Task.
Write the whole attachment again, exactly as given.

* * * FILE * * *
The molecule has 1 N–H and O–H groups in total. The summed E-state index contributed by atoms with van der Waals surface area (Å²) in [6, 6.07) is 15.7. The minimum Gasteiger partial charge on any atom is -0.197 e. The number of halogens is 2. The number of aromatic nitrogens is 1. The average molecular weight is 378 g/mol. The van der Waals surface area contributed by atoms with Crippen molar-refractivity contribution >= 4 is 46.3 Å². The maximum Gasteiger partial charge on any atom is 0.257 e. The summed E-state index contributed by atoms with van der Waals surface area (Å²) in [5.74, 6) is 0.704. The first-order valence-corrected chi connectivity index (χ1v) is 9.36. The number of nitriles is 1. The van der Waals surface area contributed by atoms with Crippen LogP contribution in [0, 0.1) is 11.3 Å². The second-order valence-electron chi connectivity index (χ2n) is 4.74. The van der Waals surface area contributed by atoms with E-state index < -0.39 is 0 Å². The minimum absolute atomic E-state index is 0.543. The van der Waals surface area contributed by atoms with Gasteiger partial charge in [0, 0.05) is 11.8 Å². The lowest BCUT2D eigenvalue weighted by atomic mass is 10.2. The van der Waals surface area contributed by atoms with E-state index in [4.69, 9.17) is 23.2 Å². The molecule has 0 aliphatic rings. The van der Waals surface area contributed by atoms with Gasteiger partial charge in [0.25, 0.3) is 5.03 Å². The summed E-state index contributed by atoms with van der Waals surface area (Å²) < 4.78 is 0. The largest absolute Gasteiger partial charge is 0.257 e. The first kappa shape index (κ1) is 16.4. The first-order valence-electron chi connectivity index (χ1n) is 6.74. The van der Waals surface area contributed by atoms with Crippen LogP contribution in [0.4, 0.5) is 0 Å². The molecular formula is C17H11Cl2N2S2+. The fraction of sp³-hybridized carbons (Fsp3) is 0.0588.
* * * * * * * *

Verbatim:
The molecule has 1 N–H and O–H groups in total. The summed E-state index contributed by atoms with van der Waals surface area (Å²) in [6, 6.07) is 15.7. The minimum Gasteiger partial charge on any atom is -0.197 e. The number of halogens is 2. The number of aromatic nitrogens is 1. The average molecular weight is 378 g/mol. The van der Waals surface area contributed by atoms with Crippen molar-refractivity contribution >= 4 is 46.3 Å². The maximum Gasteiger partial charge on any atom is 0.257 e. The summed E-state index contributed by atoms with van der Waals surface area (Å²) in [5.74, 6) is 0.704. The first-order valence-corrected chi connectivity index (χ1v) is 9.36. The number of nitriles is 1. The van der Waals surface area contributed by atoms with Crippen LogP contribution in [0, 0.1) is 11.3 Å². The second-order valence-electron chi connectivity index (χ2n) is 4.74. The van der Waals surface area contributed by atoms with E-state index < -0.39 is 0 Å². The minimum absolute atomic E-state index is 0.543. The van der Waals surface area contributed by atoms with Gasteiger partial charge in [0, 0.05) is 11.8 Å². The lowest BCUT2D eigenvalue weighted by atomic mass is 10.2. The van der Waals surface area contributed by atoms with E-state index in [4.69, 9.17) is 23.2 Å². The molecule has 0 aliphatic rings. The van der Waals surface area contributed by atoms with Gasteiger partial charge in [0.25, 0.3) is 5.03 Å². The summed E-state index contributed by atoms with van der Waals surface area (Å²) < 4.78 is 0. The largest absolute Gasteiger partial charge is 0.257 e. The first kappa shape index (κ1) is 16.4. The first-order valence-electron chi connectivity index (χ1n) is 6.74. The van der Waals surface area contributed by atoms with Crippen LogP contribution in [0.4, 0.5) is 0 Å². The molecular formula is C17H11Cl2N2S2+. The fraction of sp³-hybridized carbons (Fsp3) is 0.0588.